“I suddenly couldn’t say anything about some of the movies. They were just so terrible, and I’d already written about so many terrible movies. I love writing about movies when I can discover something in them – when I can get something out of them that I can share with people. The week I quit, I hadn’t planned on it. But I wrote up a couple of movies, and I read what I’d written, and it was just incredibly depressing. I thought, I’ve got nothing to share from this. One of them was of that movie with Woody Allen and Bette Midler, Scenes From a Mall. I couldn’t write another bad review of Bette Midler. I thought she was so brilliant, and when I saw her in that terrible production of ‘Gypsy’ on television, my heart sank. And I’d already panned her in Beaches. How can you go on panning people in picture after picture when you know they were great just a few years before? You have so much emotional investment in praising people that when you have to pan the same people a few years later, it tears your spirits apart.”
~ Pauline Kael On Quitting

“My father was a Jerome. My daughter’s middle name is Jerome. But my most vexing and vexed relationship with a Jerome was with Jerome Levitch, the subject of my first book under his stage and screen name, Jerry Lewis.

I have a lot of strong and complex feelings about the man, who passed away today in Las Vegas at age 91. Suffice to say he was a brilliant talent, an immense humanitarian, a difficult boss/interview, and a quixotic sort of genius, as often inspired as insipid, as often tender as caustic.

I wrote all about it in my 1996 book, “King of Comedy,” which is available on Kindle. With all due humility, it’s kinda definitive — the good and the bad — even though it’s two decades old. My favorite review, and one I begged St. Martin’s (unsuccessfully) to put on the paperback jacket, came from “Screw” magazine, which called it “A remarkably fair portrait of a great American asshole.”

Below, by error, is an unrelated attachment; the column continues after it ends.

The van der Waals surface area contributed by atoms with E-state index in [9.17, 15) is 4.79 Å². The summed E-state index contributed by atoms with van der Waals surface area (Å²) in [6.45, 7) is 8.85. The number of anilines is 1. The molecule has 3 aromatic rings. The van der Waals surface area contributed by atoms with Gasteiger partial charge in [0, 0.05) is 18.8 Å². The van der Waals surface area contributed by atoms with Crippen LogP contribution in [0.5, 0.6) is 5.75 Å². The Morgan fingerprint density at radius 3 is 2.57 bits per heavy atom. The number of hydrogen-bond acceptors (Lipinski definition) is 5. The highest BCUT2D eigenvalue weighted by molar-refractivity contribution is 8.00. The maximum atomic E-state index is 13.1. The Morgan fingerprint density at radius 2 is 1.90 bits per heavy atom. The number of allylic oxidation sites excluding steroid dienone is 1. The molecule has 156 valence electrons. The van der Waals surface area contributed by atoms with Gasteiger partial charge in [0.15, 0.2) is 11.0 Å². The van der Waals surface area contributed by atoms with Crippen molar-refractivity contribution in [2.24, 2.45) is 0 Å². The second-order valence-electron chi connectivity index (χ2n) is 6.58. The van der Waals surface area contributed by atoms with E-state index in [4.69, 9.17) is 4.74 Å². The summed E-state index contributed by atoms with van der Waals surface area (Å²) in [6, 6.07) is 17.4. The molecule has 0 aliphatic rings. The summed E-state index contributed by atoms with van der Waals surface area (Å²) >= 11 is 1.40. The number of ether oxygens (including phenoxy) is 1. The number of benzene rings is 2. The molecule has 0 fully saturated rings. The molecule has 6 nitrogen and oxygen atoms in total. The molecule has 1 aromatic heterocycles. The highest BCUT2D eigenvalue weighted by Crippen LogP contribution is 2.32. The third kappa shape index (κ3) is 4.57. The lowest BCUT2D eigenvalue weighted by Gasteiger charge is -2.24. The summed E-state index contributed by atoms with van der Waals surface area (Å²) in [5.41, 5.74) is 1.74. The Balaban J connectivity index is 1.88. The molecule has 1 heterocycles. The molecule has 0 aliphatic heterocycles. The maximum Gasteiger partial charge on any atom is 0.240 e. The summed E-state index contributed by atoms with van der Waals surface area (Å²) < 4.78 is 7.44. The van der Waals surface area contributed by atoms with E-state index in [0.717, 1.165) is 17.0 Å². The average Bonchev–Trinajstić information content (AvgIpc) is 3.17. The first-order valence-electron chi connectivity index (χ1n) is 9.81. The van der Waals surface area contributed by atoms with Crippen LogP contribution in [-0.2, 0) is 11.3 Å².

Jerry and I met twice while I was working on the book and spoke/wrote to each other perhaps a dozen times. Like many of his relationships with the press and his partners/subordinates, it ended badly, with Jerry hollering profanities at me in the cabin of his yacht in San Diego. I wrote about it in the epilogue to my book, and over the years I’ve had the scene quoted back to me by Steve Martin, Harry Shearer, Paul Provenza and Penn Jillette. Tom Hanks once told me that he had a dinner with Paul Reiser and Martin Short at which Short spent the night imitating Jerry throwing me off the boat.

Jerry was a lot of things: father, husband, chum, businessman, philanthropist, artist, innovator, clown, tyrant. He was at various times in his life the highest-ever-paid performer on TV, in movies, and on Broadway. He raised BILLIONS for charity, invented filmmaking techniques, made perhaps a dozen classic comedies, turned in a terrific dramatic performance in Martin Scorsese’s “The King of Comedy,” and left the world altered and even enhanced with his time and his work in it.

That’s an estimable achievement and one worth pausing to commemorate.

#RIP to Le Roi du Crazy

~ Biographer Shawn Levy on Jerry Lewis on Facebook